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Can the UN’s new Emergency Relief Coordinator give it the boost it badly needs, to implement Sustaining Peace?

May 13, 2021

Martin Griffiths has been announced as the next UN Under-Secretary-General for Humanitarian Affairs and Emergency Relief Coordinator (ERC). Looked at from one angle, appointing Griffiths, a 69 year-old, white male representative of the humanitarian establishment hailing from the global North, seems a slap in the face to those calling for greater diversity and better representation of affected countries and communities. Even worse, Griffiths will be the fifth British ERC in a row, so this move clearly perpetuates the long-standing stitch-up of senior UN roles by Permanent Security Council Members. As an individual, Griffiths is highly experienced, respected and able. Nevertheless, this feels wrong. Growing cynicism about and within the UN can only be reinforced by the optics of this decision.

He takes on this role at a time of increasing global complexity and a recent UN record of dragging its feet on a series of critical reforms. Surely the available talent pool offered an opportunity to look beyond the usual suspects – beyond the pool of people who come from and represent the order that needs to be reformed? Sometimes only an outsider can break down the silos and clear away the decades of accumulated norms and habits that impede change.

On the other hand however, one of the UN’s major unfulfilled reforms is its re-commitment to preventing violence and building peace. Pretty much all donors and UN agencies are committed to mainstreaming this as a central priority, and have signed up to the Humanitarian-Development-Peacebuilding Nexus, an emblem of their commitment to combine these three UN functions more effectively. After all, the people they wish to help do not relinquish their right to and desire for peace and development, just because they face short term humanitarian needs.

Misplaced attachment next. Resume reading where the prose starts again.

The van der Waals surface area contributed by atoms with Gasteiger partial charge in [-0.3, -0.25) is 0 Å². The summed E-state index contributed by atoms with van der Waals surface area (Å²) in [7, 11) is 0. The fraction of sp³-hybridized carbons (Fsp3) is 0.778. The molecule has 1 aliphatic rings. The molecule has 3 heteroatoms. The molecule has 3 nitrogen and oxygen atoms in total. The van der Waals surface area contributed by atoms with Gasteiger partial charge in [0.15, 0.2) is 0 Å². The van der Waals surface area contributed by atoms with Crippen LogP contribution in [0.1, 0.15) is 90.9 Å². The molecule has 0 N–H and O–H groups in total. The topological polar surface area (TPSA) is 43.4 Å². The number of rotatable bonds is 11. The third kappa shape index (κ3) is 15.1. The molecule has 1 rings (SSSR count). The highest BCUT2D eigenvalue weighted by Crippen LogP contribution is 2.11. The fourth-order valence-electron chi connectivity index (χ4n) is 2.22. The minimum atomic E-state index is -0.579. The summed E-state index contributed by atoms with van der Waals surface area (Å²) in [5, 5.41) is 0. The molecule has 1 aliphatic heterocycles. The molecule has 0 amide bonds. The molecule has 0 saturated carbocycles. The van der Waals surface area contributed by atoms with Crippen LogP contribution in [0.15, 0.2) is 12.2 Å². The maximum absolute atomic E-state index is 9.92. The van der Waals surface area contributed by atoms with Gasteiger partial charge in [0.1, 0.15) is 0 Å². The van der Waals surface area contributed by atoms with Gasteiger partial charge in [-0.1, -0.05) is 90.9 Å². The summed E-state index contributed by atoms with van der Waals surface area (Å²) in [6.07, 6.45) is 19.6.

Yet the UN is a difficult body to shift (to say the least), and has not yet achieved the momentum needed to bring about this change. Griffiths’ background suggests he may be better equipped than his development economist predecessor to help with this. He is a humanitarian, but also a diplomat. He co-founded international mediation organisation Centre for Humanitarian Dialogue, was the first Executive Director of the European Institute for Peace, and has spent the past three years leading the UN’s peace efforts in Yemen. So he is an adept at both the P and the H of the HDP Nexus. While development and peacebuilding have a natural overlap, many humanitarians have long resisted calls to embrace peacebuilding as part of their work. And yet most humanitarian interventions are at least partly needed because of conflict. This challenge needs to be addressed as a major priority. Meanwhile, too many peacebuilders misunderstand the genuine challenges humanitarians face, in integrating peacebuilding into their frame of reference. So there are bridges to be built from both sides.

Thus, one of the potential advantages of his appointment in the eyes of the millions of people around the world who suffer the impact and threat of violent conflict, is that Griffiths has much of the knowledge and many of the networks through which, as ERC, he can help fulfill the UN’s commitment to Sustaining Peace. This seems like a real opportunity, and I hope all peacebuilding and multi-mandate agencies are already considering how they might help him in his efforts to do this.

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